Health & smart features: Hearty extras
Beyond fitness tracking, Fitbit is now talking more about tracking your health – whether you’re wearing one of its smartwatches or something like the Charge 5.
In that vein, it’s brought in features previously seen on its Sense and Versa 3 smartwatches (and more recently on its Luxe fitness tracker). That includes the ability to monitor blood oxygen levels and breathing rate during sleep, and track skin temperature. Crucially, though, these are not features Fitbit deems suitable for medical use. You can use them as guides for your fitness and wellness only.
The headline heath feature added to the Charge 5 is an ECG sensor, which previously only appeared on the Fitbit Sense. That gives it the ability to capture more accurate heart rate readings than its PurePulse optical heart rate monitor (which is also on board). It could also be used to detect signs associated with atrial fibrillation and share those results with a doctor. But there’s a caveat: the feature is not currently live on the Charge 5. It will likely have to go through the same regulatory approval process as the Sense’s sensor did, meaning it’ll come later. It’s not clear when.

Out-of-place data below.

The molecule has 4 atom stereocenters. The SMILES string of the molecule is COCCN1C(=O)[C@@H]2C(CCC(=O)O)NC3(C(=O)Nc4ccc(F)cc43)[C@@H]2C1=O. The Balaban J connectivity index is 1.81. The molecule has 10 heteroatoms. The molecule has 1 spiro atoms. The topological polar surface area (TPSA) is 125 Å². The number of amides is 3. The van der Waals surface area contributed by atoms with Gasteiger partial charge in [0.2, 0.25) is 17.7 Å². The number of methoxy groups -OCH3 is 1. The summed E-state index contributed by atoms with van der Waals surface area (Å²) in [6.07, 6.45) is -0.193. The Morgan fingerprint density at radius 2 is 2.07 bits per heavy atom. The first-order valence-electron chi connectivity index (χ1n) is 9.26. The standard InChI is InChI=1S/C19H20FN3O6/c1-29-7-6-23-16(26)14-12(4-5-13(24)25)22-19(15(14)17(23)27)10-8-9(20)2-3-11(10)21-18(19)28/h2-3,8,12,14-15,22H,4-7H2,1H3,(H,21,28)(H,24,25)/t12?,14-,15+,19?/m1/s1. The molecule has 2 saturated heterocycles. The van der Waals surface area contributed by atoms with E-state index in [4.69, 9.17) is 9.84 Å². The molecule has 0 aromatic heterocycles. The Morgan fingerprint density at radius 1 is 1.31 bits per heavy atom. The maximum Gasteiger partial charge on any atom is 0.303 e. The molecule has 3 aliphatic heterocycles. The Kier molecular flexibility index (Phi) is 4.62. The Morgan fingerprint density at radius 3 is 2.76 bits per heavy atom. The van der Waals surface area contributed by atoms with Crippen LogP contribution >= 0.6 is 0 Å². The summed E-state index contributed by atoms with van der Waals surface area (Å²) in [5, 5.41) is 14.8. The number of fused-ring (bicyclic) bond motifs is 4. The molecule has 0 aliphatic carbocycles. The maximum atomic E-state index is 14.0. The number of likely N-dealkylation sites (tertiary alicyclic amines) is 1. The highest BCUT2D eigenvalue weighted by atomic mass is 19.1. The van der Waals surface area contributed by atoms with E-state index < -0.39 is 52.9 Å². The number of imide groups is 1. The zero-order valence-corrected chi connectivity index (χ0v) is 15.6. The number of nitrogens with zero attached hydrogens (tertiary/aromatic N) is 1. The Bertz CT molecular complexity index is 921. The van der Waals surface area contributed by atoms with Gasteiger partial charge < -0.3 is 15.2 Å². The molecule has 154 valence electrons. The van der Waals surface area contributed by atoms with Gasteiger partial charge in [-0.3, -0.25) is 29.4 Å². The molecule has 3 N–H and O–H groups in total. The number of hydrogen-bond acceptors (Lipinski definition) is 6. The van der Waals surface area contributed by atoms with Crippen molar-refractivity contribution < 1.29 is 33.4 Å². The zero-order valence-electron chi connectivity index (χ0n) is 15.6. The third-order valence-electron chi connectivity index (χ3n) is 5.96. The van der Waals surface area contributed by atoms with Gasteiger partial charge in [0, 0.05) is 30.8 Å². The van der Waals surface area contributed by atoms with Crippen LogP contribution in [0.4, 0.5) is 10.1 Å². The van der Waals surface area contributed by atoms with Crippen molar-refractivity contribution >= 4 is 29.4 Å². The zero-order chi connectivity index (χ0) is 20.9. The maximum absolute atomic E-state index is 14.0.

Elsewhere, other features have also filtered down from Fitbit’s smartwatches, including the EDA (Electrodermal) app. This requires you to place your fingers on the side of the tracker’s case, which will then measure changes in sweat level to assess the body’s response to stress. Out of the box, that reading takes what feels like a very long 3 minutes, though you can adjust it to take those measurements in just two minutes. Then it’ll tell you if your EDA response is on an upward or downward trajectory.